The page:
Plasma concentration: To achieve optimal anticoagulant effect in body, the drug must be maintained to a certain therapeutic level in plasma or serum. The therapeutic concentration of warfarin has been reported as 0.6+-0.1ug.ml-1 (Sun et al., 2006) and 0.6-2.6 ug.ml-1 (Kwon et al., 2009). From results (Table 1) it was revealed that peak concentration of warfarin in the presence of caffeine rose up from 2.4 ug.ml-1 to 2.5 ug.ml-1. Thus, a 3.8% increase in peak concentration of warfarin was observed in the presence of caffeine. Time of peak concentration remained same in the presence of caffeine. Minimum therapeutic concentration (MTC) of warfarin in presence of caffeine was achieved at 1 hr in the presence of caffeine which remained in its MTC limits up to 96 hr. But in the absence of caffeine, the minimum therapeutic concentration of warfarin was maintained up to 72 hr after which it declined below therapeutic concentration.
Mean+-SE values of plasma concentrations of warfarin at different time intervals following its oral administration along with caffeine were significantly high as compared to mean+-SE values of plasma concentrations of warfarin alone. These results showed that caffeine moderately affected the plasma concentration, hence, disposition of warfarin in the body.
Pharmacokinetics: Pharmacokinetic parameters play very important role in the evaluation of health risks of a drug as adverse events are observed commonly during anticoagulation oral therapy. The Cmax in present study was found to be 1.9+-0.1 ug.ml-1 at 8.1+-0.4 hr for warfarin alone and 1.9+-0.0 ug.ml-1 at 7.6+-0.4 hr for warfarin with caffeine. The statistical comparison of Cmax and Tmax of warfarin alone and along with caffeine showed that caffeine has a non-significant effect on Cmax and Tmax of warfarin (Table 2). In literature, peak concentration of warfarin was achieved within 2 to 8 hours (Majurus and Tollefson, 2010), 2.2 ug.ml-1 at 1 hr (Walker et al., 2009). Data of present study showed that value of Cmax of warfarin corresponded to reported value but value of Tmax may vary. Whereas, in another previous research on human being the reported values of Cmax and Tmax for warfarin were 1.5 ug.ml-1 and 0.5 hr, respectively (Dieterle et al., 2004).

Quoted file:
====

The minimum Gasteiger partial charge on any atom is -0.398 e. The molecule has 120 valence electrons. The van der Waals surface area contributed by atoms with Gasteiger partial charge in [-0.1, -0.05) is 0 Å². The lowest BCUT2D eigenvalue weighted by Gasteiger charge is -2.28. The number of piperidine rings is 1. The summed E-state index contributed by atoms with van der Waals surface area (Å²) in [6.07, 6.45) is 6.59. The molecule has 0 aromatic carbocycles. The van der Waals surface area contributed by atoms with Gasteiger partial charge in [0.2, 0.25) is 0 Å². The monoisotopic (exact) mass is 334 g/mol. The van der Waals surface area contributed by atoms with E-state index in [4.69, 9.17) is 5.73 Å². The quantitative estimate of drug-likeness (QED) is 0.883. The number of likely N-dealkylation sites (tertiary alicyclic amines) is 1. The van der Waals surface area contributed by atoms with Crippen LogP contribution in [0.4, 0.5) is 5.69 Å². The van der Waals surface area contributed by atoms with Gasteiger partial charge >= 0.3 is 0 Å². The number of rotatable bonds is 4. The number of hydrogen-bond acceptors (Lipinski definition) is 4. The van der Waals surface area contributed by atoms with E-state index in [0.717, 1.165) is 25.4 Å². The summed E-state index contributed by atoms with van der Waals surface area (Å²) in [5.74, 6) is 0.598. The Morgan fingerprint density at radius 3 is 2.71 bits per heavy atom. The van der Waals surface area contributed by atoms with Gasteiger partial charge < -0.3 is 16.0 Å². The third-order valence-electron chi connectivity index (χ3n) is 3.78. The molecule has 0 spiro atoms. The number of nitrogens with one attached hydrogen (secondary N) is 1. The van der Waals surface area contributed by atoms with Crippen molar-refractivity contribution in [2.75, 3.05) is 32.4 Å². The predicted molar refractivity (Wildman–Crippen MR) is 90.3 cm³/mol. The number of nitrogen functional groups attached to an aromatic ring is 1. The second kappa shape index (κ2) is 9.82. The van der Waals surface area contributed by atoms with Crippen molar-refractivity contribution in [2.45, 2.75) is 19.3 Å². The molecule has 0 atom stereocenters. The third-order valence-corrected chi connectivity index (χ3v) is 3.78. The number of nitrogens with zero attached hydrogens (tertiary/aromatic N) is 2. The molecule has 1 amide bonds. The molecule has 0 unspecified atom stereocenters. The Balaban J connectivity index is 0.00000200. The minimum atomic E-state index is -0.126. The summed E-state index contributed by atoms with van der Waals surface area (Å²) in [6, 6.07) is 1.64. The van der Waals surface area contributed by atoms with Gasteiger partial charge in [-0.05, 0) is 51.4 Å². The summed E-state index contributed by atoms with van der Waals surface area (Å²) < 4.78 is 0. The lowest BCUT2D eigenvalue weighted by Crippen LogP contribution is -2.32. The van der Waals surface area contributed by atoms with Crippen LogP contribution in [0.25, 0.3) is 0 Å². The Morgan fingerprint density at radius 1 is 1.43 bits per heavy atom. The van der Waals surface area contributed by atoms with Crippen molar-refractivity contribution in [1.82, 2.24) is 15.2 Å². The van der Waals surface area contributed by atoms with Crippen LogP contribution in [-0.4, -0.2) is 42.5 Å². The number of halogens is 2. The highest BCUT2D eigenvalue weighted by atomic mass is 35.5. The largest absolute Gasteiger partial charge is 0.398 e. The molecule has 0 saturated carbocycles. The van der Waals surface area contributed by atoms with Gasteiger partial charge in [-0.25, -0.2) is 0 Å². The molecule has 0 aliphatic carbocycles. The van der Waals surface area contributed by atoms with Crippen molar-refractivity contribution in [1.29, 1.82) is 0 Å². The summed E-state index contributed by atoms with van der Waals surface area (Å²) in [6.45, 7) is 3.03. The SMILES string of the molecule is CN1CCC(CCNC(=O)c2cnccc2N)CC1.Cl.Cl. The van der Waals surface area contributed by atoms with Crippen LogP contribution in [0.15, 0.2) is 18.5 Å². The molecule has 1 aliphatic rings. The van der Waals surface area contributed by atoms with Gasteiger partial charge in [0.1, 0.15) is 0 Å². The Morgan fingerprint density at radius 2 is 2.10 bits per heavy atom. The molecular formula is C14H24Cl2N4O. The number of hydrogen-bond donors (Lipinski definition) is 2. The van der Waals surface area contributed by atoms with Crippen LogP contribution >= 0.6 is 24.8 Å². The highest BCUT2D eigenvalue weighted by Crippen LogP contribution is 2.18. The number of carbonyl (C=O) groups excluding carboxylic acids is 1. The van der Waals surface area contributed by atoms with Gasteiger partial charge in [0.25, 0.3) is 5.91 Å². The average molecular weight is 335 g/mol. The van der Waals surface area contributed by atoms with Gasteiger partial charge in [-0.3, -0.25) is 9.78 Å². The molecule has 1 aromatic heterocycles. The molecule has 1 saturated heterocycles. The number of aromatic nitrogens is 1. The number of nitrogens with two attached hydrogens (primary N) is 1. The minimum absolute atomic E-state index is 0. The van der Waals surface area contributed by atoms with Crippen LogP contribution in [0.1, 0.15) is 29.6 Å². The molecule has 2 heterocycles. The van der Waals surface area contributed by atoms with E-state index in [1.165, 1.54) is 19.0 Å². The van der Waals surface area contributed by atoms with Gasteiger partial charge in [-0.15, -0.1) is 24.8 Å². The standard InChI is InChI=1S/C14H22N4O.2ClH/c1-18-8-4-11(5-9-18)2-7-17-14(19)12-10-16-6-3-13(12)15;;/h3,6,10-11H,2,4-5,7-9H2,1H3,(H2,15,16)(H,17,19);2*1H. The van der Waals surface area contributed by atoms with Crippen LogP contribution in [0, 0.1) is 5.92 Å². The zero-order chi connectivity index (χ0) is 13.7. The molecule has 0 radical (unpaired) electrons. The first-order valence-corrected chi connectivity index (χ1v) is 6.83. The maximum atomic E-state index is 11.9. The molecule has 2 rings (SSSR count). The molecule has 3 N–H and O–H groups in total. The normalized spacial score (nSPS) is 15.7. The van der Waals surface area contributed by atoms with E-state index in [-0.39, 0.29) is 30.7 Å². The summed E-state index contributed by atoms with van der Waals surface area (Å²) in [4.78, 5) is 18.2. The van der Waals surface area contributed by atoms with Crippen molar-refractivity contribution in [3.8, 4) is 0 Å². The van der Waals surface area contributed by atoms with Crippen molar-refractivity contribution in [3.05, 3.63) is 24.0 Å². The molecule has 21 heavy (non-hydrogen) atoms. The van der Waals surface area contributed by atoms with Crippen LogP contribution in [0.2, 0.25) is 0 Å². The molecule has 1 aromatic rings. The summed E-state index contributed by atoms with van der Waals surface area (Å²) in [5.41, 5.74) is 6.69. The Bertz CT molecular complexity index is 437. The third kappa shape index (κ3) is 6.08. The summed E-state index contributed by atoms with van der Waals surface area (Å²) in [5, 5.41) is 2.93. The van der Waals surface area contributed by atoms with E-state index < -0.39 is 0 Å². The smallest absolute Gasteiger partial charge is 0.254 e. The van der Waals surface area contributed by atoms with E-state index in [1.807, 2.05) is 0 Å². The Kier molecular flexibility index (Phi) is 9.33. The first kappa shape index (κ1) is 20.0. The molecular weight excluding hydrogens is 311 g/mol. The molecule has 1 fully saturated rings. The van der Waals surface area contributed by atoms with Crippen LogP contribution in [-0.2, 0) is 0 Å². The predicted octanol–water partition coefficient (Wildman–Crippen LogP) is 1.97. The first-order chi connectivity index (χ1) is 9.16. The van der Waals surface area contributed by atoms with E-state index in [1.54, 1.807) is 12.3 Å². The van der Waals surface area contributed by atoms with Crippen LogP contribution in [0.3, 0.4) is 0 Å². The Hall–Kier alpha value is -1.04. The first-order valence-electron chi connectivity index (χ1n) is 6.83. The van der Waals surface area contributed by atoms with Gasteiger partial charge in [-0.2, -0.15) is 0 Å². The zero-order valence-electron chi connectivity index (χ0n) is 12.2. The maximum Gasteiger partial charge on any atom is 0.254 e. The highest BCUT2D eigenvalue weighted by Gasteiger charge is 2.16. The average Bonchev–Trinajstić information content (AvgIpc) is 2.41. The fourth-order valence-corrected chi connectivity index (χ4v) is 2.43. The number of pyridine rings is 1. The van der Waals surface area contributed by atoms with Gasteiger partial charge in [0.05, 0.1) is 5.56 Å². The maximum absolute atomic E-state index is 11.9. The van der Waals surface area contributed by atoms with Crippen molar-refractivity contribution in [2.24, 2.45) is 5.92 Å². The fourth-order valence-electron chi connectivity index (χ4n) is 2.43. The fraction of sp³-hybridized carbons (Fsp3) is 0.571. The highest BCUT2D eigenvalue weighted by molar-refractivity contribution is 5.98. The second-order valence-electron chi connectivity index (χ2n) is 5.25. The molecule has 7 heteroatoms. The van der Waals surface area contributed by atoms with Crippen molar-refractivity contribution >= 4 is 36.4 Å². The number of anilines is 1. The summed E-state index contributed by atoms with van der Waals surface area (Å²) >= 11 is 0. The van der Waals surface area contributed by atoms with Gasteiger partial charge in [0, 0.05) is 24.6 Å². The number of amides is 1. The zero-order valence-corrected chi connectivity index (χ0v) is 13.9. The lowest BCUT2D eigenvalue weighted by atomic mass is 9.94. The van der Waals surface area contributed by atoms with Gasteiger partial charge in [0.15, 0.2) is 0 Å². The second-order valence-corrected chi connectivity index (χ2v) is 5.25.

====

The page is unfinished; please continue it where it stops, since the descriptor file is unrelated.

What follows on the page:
Similarly, peak concentration (1.45 ug.ml-1) of warfarin was achieved at 1.2 hr after administration in human (Kwon et al., 2009). As present study was conducted in rabbits so species difference may be an important factor behind variations observed in the plasma concentrations (Fayyaz et al., 2017; Aziz et al., 2016; Ashraf et al., 2015). Table 2 showed that absorption rate constant (Kabs) and absorption half-life (tA1/2 abs) of warfarin alone was 0.4+-0.0 hr-1 and its as 2.0+-0.2 hr, respectively, and of warfarin with caffeine was 0.5+-0.0 hr-1 and 1.5+-0.1 hr. Previously reported value of absorption rate constant for warfarin was 1.6 hr-1 (Lane et al., 2012). Another study which was conducted in rats showed rapid absorption of warfarin with apparent absorption rate constant of 0.3 min-1 (Julkunen et al., 1980). Statistical comparison of both these parameters (Kabs and tA1/2 abs) after administration of warfarin alone and with caffeine in present study appeared to be significant.
This comparison revealed that on concomitant administration of warfarin and caffeine, absorption of warfarin became more rapid. The value of elimination half-life (t1/2[beta]) of warfarin (0.5 mg.kg-1) in the absence and presence of caffeine was 34.1+-4.8 hr 49.1+-2.4 hr, respectively and were found to be significant. It indicates that caffeine with its multiple doses increases the t1/2[beta] of warfarin. The elimination ha lf-life of warfarin varies greatly among individuals and its range was 35-45 hours (Palareti and Legnani, 1996). A study conducted in 2009 reported half-life of warfarin as 35.4 hr (Walker et al., 2009). Thus, elimination half-life of warfarin in present study corresponded to its previously reported values. The mean+-SE value of B (Zero-time drug concentration of elimination phase) of warfarin alone and along with caffeine was 2.4+-0.2 and 2.1+-0.1 ug.ml-1, respectively.